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Trawler Diane Marie, Inc. v. Brown

ELR Citation: 26 ELR 21240
Nos. 95-15-CIV-2-D, 918 F. Supp. 921/(E.D.N.C., 08/02/1995)

The court holds that the U.S. Department of Commerce's (DOC's) temporary closure of the Weathervane Scallop fishery along the Alaskan coast did not violate the Magnuson Fishery Conservation and Management Act. The court first grants the government's motion to strike affidavits Washington State-based plaintiff fishing-vessel owner submitted. Plaintiff has not offered sufficient evidence of bad faith or improper motive by the Secretary of Commerce to justify consideration of extra-record evidence, and the administrative record is complete enough for the court to review the Secretary's actions. The court next holds that although federal authorities knew that a regulatory loophole existed for the Alaskan coast scallop fishery, DOC's emergency fishing ban is not an improper attempt to solve a long-recognized but ignored problem with an emergency regulation. The Secretary reasonably found that an emergency existed after learning that plaintiff had harvested over 52,000 pounds of scallops, when the catch limit for the entire Prince William Sound scallop fishing fleet is only 50,000 pounds. The Secretary also reasonably concluded that the plaintiff's continued dredging with a boat capable of harvesting 65,000 pounds of scallops per week could lead to localized depletion of scallop stocks. The court also holds that the North Pacific Fishery Management Council's (FMC's) failure to follow regular notice-and-comment procedures for the emergency meeting at which it recommended the fishery closure was justified due to the extraordinary nature of the scallop stock's possible depletion. Also, any procedural irregularities that occurred at the FMC level did not materially affect the Secretary's decision. The court next holds that the Secretary's assembly of the administrative record after promulgating the emergency rule does not invalidate the rule, because all of the documents in the record existed and were considered before any agency action. The court further holds that the Secretary's decision to temporarily close the U.S. exclusive economic zone to scallop fishing was not arbitrary and capricious. It also complied with the Magnuson Act's national standards, because the Secretary could have rationally concluded that the scallop fishery's interim closure would not hinder the fishery's long-term optimum yield and that the closure was consistent with the requirement to base conservation and management measures on the best scientific information available. Further, the national standard requiring uniform management is inapplicable to this case, because no evidence suggests that the scallop fishery needs uniform management. The court next holds that the vessel owner lacks standing to challenge the Secretary's action under the National Environmental Policy Act (NEPA), because the owner's alleged economic losses are not within the zone of interests that NEPA protects. Finally, the court holds that the Secretary's actions are not subject to an Executive Order requiring that the Office of Management and Budget review all proposed significant agency actions. The Executive Order is intended to improve the government's internal management and does not create any enforceable right against the United States.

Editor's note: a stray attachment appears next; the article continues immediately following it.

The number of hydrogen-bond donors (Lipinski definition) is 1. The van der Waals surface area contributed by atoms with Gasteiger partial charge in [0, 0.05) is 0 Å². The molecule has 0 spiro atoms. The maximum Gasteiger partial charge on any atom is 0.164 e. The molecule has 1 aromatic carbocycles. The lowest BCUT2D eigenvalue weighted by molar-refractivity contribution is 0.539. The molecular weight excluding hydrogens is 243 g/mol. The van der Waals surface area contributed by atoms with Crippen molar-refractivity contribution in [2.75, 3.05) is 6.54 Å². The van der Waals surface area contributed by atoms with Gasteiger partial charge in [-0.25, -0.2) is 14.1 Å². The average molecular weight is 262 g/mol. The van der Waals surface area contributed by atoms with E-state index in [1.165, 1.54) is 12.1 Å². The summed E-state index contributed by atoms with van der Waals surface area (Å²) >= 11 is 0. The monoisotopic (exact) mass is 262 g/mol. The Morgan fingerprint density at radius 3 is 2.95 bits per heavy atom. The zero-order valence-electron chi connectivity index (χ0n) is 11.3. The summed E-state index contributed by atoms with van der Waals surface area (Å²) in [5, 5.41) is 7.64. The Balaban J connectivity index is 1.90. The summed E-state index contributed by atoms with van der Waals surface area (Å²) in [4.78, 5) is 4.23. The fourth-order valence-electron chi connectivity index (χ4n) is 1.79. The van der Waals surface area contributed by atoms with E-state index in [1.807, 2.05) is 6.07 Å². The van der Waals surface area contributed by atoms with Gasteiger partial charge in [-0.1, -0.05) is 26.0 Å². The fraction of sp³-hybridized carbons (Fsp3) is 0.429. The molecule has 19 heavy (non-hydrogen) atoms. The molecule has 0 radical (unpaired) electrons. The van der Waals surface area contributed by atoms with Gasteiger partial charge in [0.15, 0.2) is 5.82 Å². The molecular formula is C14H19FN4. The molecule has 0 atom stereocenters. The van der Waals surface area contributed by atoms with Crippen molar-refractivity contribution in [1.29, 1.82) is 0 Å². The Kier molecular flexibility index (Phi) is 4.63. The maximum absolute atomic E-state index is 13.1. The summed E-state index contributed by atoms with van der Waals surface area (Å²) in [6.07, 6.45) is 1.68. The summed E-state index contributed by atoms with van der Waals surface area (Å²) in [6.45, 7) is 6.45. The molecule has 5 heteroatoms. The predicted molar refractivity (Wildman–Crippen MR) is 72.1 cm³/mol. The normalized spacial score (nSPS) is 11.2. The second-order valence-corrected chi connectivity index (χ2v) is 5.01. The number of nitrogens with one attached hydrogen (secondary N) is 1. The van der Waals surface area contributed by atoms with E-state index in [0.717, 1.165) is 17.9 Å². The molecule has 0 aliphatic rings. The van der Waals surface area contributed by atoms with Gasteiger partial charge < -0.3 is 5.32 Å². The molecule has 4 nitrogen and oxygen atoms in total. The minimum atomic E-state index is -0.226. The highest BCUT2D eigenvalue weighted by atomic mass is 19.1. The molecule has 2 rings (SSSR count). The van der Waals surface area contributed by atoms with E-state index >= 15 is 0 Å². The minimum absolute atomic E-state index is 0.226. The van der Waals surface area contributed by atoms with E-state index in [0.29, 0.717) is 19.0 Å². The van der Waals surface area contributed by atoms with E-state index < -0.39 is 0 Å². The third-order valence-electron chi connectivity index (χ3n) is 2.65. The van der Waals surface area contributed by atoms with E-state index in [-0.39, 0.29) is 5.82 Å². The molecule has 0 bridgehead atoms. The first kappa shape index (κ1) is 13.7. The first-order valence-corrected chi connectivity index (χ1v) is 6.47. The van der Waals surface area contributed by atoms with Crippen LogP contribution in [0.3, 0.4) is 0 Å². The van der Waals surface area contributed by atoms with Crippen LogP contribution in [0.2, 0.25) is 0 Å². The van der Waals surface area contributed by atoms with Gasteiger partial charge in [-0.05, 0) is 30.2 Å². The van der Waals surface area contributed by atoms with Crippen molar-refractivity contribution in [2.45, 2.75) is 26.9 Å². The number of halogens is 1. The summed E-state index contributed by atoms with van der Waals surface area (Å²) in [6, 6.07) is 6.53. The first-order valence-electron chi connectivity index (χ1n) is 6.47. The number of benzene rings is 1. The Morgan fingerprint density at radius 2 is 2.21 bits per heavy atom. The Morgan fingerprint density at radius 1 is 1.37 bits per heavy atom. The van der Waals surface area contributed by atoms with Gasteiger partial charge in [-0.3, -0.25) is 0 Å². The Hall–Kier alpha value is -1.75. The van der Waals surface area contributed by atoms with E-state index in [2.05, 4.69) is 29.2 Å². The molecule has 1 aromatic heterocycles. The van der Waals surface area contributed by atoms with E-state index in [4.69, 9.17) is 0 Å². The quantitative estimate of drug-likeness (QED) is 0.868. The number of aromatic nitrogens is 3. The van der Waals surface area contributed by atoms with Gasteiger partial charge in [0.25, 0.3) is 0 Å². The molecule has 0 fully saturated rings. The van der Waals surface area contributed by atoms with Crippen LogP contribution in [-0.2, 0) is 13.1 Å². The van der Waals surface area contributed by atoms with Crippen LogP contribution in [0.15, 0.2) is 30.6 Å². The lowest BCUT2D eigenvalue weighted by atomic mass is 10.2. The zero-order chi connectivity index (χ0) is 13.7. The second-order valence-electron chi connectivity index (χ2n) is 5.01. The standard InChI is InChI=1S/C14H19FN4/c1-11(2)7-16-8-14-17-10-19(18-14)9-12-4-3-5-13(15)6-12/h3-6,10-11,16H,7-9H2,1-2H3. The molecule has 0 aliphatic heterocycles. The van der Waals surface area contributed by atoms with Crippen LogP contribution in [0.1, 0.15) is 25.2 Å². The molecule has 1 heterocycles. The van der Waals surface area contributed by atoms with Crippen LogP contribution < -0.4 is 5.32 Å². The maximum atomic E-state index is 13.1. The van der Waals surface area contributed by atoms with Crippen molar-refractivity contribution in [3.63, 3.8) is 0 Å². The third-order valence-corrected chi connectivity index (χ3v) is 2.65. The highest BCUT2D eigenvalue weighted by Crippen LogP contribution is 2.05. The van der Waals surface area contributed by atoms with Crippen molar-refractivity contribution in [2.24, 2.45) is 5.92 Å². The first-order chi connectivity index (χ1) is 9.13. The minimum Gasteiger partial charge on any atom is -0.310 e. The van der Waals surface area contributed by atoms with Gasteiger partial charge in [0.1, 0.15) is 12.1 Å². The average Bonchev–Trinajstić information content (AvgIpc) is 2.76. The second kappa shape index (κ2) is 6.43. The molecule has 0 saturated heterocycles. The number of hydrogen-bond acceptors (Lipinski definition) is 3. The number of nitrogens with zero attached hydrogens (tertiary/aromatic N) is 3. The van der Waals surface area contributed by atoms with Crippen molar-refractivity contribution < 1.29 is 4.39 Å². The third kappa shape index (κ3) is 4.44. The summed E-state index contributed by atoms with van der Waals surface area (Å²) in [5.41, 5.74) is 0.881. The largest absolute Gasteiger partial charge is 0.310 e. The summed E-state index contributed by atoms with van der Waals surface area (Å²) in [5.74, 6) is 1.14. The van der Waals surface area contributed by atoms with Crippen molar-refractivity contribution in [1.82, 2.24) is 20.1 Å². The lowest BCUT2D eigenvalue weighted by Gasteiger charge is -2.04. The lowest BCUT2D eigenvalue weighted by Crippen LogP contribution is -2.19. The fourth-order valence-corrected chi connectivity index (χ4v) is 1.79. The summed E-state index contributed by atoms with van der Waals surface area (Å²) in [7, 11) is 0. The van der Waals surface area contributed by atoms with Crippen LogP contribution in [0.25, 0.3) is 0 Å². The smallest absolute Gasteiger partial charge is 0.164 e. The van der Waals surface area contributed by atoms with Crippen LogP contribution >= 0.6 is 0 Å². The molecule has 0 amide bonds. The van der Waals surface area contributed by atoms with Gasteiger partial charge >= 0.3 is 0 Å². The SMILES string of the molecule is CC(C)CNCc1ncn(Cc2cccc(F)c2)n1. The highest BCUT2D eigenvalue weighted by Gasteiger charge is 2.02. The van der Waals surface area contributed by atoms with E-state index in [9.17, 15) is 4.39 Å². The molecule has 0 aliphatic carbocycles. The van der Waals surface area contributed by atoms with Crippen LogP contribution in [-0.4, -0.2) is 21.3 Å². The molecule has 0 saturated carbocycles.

Counsel for Plaintiff
William S. Daniels
Kellogg & Evans
201 Ananias Dare St., Manteo NC 27954
(919) 473-2171

Counsel for Defendant
Rudy A. Renfer Jr., Ass't U.S. Attorney
U.S. Attorney's Office
800 Federal Bldg.
310 New Bern Ave., Raleigh NC 27611
(919) 856-4530